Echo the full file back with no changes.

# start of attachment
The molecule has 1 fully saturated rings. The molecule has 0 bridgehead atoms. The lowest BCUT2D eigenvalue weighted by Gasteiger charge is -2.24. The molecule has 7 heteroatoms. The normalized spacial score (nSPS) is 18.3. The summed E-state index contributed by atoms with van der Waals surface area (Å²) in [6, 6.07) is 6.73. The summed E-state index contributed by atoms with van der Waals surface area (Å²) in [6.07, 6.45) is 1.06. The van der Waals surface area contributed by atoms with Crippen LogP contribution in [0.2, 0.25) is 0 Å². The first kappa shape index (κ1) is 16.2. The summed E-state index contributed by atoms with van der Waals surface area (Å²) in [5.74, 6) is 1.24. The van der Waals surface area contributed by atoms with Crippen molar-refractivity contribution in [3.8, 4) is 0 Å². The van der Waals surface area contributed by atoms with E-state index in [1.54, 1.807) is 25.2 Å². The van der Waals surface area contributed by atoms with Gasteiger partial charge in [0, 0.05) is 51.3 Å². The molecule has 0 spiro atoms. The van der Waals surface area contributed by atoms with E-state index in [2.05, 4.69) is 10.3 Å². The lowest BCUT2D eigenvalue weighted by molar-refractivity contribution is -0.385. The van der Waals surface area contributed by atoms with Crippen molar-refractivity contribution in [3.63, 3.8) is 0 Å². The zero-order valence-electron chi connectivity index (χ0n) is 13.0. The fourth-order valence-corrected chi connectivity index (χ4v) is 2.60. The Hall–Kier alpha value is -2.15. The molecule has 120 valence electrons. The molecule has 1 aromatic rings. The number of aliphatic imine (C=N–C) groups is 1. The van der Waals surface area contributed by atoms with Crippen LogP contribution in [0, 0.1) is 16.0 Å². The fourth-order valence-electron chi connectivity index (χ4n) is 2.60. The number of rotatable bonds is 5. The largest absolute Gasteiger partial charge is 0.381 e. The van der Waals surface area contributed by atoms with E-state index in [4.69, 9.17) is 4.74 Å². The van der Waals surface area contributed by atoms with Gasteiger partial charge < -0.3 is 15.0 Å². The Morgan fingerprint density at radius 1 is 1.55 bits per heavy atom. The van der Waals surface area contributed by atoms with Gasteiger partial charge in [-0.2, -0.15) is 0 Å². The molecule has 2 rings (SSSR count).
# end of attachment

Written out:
The molecule has 1 fully saturated rings. The molecule has 0 bridgehead atoms. The lowest BCUT2D eigenvalue weighted by Gasteiger charge is -2.24. The molecule has 7 heteroatoms. The normalized spacial score (nSPS) is 18.3. The summed E-state index contributed by atoms with van der Waals surface area (Å²) in [6, 6.07) is 6.73. The summed E-state index contributed by atoms with van der Waals surface area (Å²) in [6.07, 6.45) is 1.06. The van der Waals surface area contributed by atoms with Crippen LogP contribution in [0.2, 0.25) is 0 Å². The first kappa shape index (κ1) is 16.2. The summed E-state index contributed by atoms with van der Waals surface area (Å²) in [5.74, 6) is 1.24. The van der Waals surface area contributed by atoms with Crippen molar-refractivity contribution in [3.8, 4) is 0 Å². The van der Waals surface area contributed by atoms with E-state index in [1.54, 1.807) is 25.2 Å². The van der Waals surface area contributed by atoms with Gasteiger partial charge in [0, 0.05) is 51.3 Å². The molecule has 0 spiro atoms. The van der Waals surface area contributed by atoms with E-state index in [2.05, 4.69) is 10.3 Å². The lowest BCUT2D eigenvalue weighted by molar-refractivity contribution is -0.385. The van der Waals surface area contributed by atoms with Crippen molar-refractivity contribution in [3.63, 3.8) is 0 Å². The zero-order valence-electron chi connectivity index (χ0n) is 13.0. The fourth-order valence-corrected chi connectivity index (χ4v) is 2.60. The Hall–Kier alpha value is -2.15. The molecule has 120 valence electrons. The molecule has 1 aromatic rings. The number of aliphatic imine (C=N–C) groups is 1. The van der Waals surface area contributed by atoms with Crippen LogP contribution in [0, 0.1) is 16.0 Å². The fourth-order valence-electron chi connectivity index (χ4n) is 2.60. The number of rotatable bonds is 5. The largest absolute Gasteiger partial charge is 0.381 e. The van der Waals surface area contributed by atoms with E-state index in [4.69, 9.17) is 4.74 Å². The van der Waals surface area contributed by atoms with Gasteiger partial charge < -0.3 is 15.0 Å². The Morgan fingerprint density at radius 1 is 1.55 bits per heavy atom. The van der Waals surface area contributed by atoms with Gasteiger partial charge in [-0.2, -0.15) is 0 Å². The molecule has 2 rings (SSSR count).